I believe the second amendment needs to be evaluated not replaced. At the time the second amendment was authored our country was 90 percent wilderness, the most sophisticated weapon was a single-shot muzzleloader. This was a smooth-barreled weapon, no rifling, that you could not hit anything with at a distance of 20 yards. We also thought the British might return.
Today, I don’t believe anyone has an issue with a person who wants to hunt, have a means of self-defense, or even collect weapons, but my concern is with military weapons in civilian hands. We in the United States have 5 percent of the world’s population, yet we are responsible for 30 percent of the world’s casualties from mass shootings. It is my understanding this 30 percent mass shooting does not include the nightly shooting in our cities. Half of the guns in the world are in the United States. The other half are owned by people in other countries and some of those countries control the ammunition for the guns. Switzerland is one example. Every young man has to qualify as a marksman with a military weapon, after he qualifies he keeps the weapon and the government keep the ammunition. I don’t believe a civilian needs a military type weapon, with a 50-round banana clip, which by the way, that military weapon can be converted to essentially a fully automatic weapon with a $15 purchase on the internet. You don’t need 50 rounds to drop a deer, defend yourself or collect antique weapons.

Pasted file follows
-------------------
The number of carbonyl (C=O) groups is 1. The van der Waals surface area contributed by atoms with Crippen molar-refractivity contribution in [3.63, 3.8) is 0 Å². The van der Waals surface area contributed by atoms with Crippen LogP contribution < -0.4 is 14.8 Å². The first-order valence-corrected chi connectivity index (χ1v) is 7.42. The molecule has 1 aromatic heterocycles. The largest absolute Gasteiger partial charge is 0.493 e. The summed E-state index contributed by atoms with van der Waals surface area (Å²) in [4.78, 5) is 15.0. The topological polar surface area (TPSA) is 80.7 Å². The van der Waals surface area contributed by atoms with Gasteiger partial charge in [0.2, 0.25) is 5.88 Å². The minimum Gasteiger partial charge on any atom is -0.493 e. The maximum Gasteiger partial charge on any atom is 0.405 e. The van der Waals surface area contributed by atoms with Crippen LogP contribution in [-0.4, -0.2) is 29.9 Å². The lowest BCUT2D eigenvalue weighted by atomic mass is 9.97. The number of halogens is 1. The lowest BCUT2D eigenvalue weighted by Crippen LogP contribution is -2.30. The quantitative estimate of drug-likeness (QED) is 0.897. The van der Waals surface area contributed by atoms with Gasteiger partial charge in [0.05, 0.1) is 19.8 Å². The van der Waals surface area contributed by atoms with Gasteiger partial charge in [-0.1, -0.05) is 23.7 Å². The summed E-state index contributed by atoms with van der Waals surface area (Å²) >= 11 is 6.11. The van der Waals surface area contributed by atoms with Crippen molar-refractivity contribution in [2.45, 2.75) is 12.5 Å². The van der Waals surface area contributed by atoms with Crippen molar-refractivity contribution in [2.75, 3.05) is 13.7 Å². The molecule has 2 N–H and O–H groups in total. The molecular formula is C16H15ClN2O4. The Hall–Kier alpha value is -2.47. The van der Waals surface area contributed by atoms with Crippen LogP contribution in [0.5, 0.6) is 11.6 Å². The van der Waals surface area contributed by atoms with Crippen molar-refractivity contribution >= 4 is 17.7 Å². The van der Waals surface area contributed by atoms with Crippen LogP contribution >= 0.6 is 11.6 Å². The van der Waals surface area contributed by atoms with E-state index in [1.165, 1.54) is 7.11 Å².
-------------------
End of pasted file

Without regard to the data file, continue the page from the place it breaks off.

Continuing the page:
The amount of money the NRA contributed to lawmakers in this last election was $54 million. Does that amount of money taint a lawmaker’s stance on gun control? I would also like to see a change in the NRA’s rhetoric of paranoia.
After Sandy Hook, “The Joker” in a move theater, Florida night club shooting and Las Vegas concert shootings, I am sure I am wasting my time voicing my opinion about gun control, but I sure feel a lot better. I am David Marsh – a parent, grandparent, great grandparent and retired teacher. I own two shotguns and a lever action .22 rifle. As a younger man, I enjoyed hunting and still respect people who also enjoy hunting.
As I previously stated, I support the second amendment, but more than 200 years have passed since its inception, and our world has changed considerably over that time. We need to evaluate what makes sense today and focus on regulations that protect innocent lives.
Dave Marsh, Noblesville